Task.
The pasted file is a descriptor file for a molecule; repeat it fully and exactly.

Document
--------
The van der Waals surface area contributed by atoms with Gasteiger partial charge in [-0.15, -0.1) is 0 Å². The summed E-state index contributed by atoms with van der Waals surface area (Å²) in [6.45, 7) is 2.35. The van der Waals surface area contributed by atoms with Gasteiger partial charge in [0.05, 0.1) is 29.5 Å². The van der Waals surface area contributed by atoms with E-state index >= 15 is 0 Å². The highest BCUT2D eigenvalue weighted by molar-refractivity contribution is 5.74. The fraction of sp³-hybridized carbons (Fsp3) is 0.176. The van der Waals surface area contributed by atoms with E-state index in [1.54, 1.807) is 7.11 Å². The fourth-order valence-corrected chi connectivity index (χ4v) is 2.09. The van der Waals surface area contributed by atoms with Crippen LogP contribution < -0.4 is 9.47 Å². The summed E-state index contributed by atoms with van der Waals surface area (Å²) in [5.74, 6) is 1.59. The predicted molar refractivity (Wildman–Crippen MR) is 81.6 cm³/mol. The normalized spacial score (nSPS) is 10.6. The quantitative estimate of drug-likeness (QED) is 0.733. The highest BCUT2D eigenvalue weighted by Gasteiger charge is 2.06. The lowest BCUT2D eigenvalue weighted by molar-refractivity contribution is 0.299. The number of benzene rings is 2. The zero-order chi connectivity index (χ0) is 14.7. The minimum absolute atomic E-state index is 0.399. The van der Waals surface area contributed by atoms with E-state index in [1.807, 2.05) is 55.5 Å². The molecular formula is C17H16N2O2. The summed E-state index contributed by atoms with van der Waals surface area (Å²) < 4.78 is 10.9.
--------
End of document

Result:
The van der Waals surface area contributed by atoms with Gasteiger partial charge in [-0.15, -0.1) is 0 Å². The summed E-state index contributed by atoms with van der Waals surface area (Å²) in [6.45, 7) is 2.35. The van der Waals surface area contributed by atoms with Gasteiger partial charge in [0.05, 0.1) is 29.5 Å². The van der Waals surface area contributed by atoms with E-state index >= 15 is 0 Å². The highest BCUT2D eigenvalue weighted by molar-refractivity contribution is 5.74. The fraction of sp³-hybridized carbons (Fsp3) is 0.176. The van der Waals surface area contributed by atoms with E-state index in [1.54, 1.807) is 7.11 Å². The fourth-order valence-corrected chi connectivity index (χ4v) is 2.09. The van der Waals surface area contributed by atoms with Crippen LogP contribution < -0.4 is 9.47 Å². The summed E-state index contributed by atoms with van der Waals surface area (Å²) in [5.74, 6) is 1.59. The predicted molar refractivity (Wildman–Crippen MR) is 81.6 cm³/mol. The normalized spacial score (nSPS) is 10.6. The quantitative estimate of drug-likeness (QED) is 0.733. The highest BCUT2D eigenvalue weighted by Gasteiger charge is 2.06. The lowest BCUT2D eigenvalue weighted by molar-refractivity contribution is 0.299. The number of benzene rings is 2. The zero-order chi connectivity index (χ0) is 14.7. The minimum absolute atomic E-state index is 0.399. The van der Waals surface area contributed by atoms with E-state index in [1.807, 2.05) is 55.5 Å². The molecular formula is C17H16N2O2. The summed E-state index contributed by atoms with van der Waals surface area (Å²) < 4.78 is 10.9.